21. II. V. Isolation Of The Later Latin Cities As Respected Private Rights
22. II. V. Crises Within The Romano-Latin League
23. II. IV. South Etruria Roman
Struggle Of The Italians Against Rome
Wars Between The Sabellians And Tarentines-- Archidamus-- Alexander The Molossian--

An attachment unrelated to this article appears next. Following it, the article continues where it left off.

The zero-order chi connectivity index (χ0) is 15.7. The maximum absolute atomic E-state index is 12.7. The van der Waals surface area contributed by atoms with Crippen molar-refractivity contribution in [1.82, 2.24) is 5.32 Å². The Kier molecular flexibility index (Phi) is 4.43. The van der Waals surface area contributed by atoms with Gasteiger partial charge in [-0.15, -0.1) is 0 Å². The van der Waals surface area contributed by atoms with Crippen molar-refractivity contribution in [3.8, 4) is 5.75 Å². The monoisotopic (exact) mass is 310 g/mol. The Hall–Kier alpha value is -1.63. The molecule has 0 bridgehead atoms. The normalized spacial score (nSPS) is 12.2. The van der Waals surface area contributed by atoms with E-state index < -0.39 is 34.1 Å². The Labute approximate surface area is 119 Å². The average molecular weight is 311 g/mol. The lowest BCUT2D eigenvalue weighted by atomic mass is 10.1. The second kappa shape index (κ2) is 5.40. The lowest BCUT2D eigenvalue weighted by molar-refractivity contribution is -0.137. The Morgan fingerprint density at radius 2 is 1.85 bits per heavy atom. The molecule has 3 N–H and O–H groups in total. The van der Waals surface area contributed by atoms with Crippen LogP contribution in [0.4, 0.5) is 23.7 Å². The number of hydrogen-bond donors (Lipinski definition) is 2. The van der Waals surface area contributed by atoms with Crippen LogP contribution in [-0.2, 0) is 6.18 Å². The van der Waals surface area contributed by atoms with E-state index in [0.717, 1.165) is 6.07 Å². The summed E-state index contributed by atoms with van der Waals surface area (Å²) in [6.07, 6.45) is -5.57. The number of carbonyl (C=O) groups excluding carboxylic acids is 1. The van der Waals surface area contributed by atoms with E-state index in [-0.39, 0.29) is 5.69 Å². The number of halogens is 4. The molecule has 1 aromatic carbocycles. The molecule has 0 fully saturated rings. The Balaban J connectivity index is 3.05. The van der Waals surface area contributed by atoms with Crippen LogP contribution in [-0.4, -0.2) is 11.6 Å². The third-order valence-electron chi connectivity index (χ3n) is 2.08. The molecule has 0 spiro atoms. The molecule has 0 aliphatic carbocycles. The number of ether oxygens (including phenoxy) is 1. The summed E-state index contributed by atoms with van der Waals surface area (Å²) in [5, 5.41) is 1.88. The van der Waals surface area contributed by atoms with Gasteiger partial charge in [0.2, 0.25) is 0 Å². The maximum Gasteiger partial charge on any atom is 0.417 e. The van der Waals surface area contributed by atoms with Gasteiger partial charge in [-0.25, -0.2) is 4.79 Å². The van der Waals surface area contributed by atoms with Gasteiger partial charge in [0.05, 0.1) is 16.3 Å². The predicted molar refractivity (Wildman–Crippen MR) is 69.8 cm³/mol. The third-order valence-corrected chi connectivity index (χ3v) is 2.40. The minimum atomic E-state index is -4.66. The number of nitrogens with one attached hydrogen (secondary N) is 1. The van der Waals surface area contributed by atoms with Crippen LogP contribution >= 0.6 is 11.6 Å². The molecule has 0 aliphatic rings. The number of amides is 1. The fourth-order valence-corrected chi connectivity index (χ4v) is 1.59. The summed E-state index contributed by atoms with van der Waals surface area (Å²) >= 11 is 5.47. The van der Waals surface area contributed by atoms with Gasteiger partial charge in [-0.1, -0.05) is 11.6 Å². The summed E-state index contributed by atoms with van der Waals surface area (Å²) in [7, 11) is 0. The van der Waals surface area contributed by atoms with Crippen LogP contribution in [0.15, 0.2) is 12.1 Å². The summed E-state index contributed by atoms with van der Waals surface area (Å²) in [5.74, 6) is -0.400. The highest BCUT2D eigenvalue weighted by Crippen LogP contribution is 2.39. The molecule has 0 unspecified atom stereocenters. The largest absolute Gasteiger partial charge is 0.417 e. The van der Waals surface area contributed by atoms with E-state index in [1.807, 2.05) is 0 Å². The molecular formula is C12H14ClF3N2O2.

While the Romans were fighting on the Liris and Volturnus, other conflicts agitated the south-east of the peninsula. The wealthy merchant-republic of Tarentum, daily exposed to more serious peril from the Lucanian and Messapian bands and justly distrusting its own sword, gained by good words and better coin the help of -condottieri- from the mother-country. The Spartan king, Archidamus, who with a strong band had come to the assistance of his fellow-Dorians, succumbed to the Lucanians on the same day on which Philip conquered at Chaeronea (416); a retribution, in the belief of the pious Greeks, for the share which nineteen years previously he and his people had taken in pillaging the sanctuary of Delphi. His place was taken by an abler commander, Alexander the Molossian, brother of Olympias the mother of Alexander the Great. In addition to the troops which he had brought along with him he united under his banner the contingents of the Greek cities, especially those of the Tarentines and Metapontines; the Poediculi (around Rubi, now Ruvo), who like the Greeks found themselves in danger from the Sabellian nation; and lastly, even the Lucanian exiles themselves, whose considerable numbers point to the existence of violent internal troubles in that confederacy. Thus he soon found himself superior to the enemy. Consentia (Cosenza), which seems to have been the federal headquarters of the Sabellians settled in Magna Graecia, fell into his hands. In vain the Samnites came to the help of the Lucanians; Alexander defeated their combined forces near Paestum.